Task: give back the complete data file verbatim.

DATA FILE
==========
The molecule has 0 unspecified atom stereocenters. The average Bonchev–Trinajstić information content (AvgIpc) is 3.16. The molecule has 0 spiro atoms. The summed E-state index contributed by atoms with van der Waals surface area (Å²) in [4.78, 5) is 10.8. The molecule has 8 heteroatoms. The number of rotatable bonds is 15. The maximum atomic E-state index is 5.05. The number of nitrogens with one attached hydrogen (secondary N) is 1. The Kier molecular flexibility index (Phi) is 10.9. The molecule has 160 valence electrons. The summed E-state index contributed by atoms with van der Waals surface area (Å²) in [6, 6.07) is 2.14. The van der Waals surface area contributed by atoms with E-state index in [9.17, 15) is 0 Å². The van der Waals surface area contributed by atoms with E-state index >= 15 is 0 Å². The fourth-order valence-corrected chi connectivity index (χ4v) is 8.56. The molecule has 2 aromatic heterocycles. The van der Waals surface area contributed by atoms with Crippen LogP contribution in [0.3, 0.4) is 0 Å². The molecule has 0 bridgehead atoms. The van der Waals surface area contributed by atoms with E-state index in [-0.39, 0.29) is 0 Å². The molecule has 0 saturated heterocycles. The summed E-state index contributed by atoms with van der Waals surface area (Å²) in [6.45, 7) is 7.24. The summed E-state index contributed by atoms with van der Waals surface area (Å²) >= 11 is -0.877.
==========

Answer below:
The molecule has 0 unspecified atom stereocenters. The average Bonchev–Trinajstić information content (AvgIpc) is 3.16. The molecule has 0 spiro atoms. The summed E-state index contributed by atoms with van der Waals surface area (Å²) in [4.78, 5) is 10.8. The molecule has 8 heteroatoms. The number of rotatable bonds is 15. The maximum atomic E-state index is 5.05. The number of nitrogens with one attached hydrogen (secondary N) is 1. The Kier molecular flexibility index (Phi) is 10.9. The molecule has 160 valence electrons. The summed E-state index contributed by atoms with van der Waals surface area (Å²) in [6, 6.07) is 2.14. The van der Waals surface area contributed by atoms with E-state index in [9.17, 15) is 0 Å². The van der Waals surface area contributed by atoms with E-state index >= 15 is 0 Å². The fourth-order valence-corrected chi connectivity index (χ4v) is 8.56. The molecule has 2 aromatic heterocycles. The van der Waals surface area contributed by atoms with Crippen LogP contribution in [0.3, 0.4) is 0 Å². The molecule has 0 bridgehead atoms. The van der Waals surface area contributed by atoms with E-state index in [-0.39, 0.29) is 0 Å². The molecule has 0 saturated heterocycles. The summed E-state index contributed by atoms with van der Waals surface area (Å²) in [6.45, 7) is 7.24. The summed E-state index contributed by atoms with van der Waals surface area (Å²) >= 11 is -0.877.